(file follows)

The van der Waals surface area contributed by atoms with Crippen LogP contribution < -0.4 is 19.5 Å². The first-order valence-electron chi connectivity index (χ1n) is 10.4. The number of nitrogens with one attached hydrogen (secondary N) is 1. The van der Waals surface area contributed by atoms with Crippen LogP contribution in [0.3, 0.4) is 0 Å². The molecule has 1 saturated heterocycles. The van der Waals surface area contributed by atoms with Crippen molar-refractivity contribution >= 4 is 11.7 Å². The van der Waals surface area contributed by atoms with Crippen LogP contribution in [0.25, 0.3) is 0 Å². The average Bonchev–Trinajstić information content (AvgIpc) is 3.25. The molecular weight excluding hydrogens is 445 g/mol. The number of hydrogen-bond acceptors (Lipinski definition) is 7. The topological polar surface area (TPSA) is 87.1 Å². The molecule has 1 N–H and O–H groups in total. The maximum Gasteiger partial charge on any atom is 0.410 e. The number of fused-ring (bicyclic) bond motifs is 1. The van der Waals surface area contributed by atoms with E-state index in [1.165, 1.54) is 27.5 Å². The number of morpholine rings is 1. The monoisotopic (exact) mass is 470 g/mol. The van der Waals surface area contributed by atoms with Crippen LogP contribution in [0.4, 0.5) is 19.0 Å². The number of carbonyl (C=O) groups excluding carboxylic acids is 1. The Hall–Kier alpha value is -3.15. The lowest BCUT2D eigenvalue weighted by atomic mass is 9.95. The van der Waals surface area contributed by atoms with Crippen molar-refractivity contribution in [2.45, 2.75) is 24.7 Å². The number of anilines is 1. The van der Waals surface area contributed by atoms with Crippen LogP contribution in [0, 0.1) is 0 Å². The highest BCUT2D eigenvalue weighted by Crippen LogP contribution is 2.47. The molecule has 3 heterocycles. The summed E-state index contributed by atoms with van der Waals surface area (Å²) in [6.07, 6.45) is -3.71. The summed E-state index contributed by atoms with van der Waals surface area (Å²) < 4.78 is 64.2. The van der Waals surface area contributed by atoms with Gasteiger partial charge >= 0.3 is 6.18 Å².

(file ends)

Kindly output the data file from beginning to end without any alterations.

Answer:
The van der Waals surface area contributed by atoms with Crippen LogP contribution < -0.4 is 19.5 Å². The first-order valence-electron chi connectivity index (χ1n) is 10.4. The number of nitrogens with one attached hydrogen (secondary N) is 1. The van der Waals surface area contributed by atoms with Crippen LogP contribution in [0.3, 0.4) is 0 Å². The molecule has 1 saturated heterocycles. The van der Waals surface area contributed by atoms with Crippen molar-refractivity contribution >= 4 is 11.7 Å². The van der Waals surface area contributed by atoms with Crippen LogP contribution in [0.25, 0.3) is 0 Å². The average Bonchev–Trinajstić information content (AvgIpc) is 3.25. The molecular weight excluding hydrogens is 445 g/mol. The number of hydrogen-bond acceptors (Lipinski definition) is 7. The topological polar surface area (TPSA) is 87.1 Å². The molecule has 1 N–H and O–H groups in total. The maximum Gasteiger partial charge on any atom is 0.410 e. The number of fused-ring (bicyclic) bond motifs is 1. The van der Waals surface area contributed by atoms with E-state index in [1.165, 1.54) is 27.5 Å². The number of morpholine rings is 1. The monoisotopic (exact) mass is 470 g/mol. The van der Waals surface area contributed by atoms with Crippen LogP contribution in [0.4, 0.5) is 19.0 Å². The number of carbonyl (C=O) groups excluding carboxylic acids is 1. The Hall–Kier alpha value is -3.15. The lowest BCUT2D eigenvalue weighted by atomic mass is 9.95. The van der Waals surface area contributed by atoms with Crippen molar-refractivity contribution in [2.45, 2.75) is 24.7 Å². The number of anilines is 1. The van der Waals surface area contributed by atoms with Crippen LogP contribution in [0, 0.1) is 0 Å². The highest BCUT2D eigenvalue weighted by Crippen LogP contribution is 2.47. The molecule has 3 heterocycles. The summed E-state index contributed by atoms with van der Waals surface area (Å²) in [6.07, 6.45) is -3.71. The summed E-state index contributed by atoms with van der Waals surface area (Å²) < 4.78 is 64.2. The van der Waals surface area contributed by atoms with Gasteiger partial charge >= 0.3 is 6.18 Å².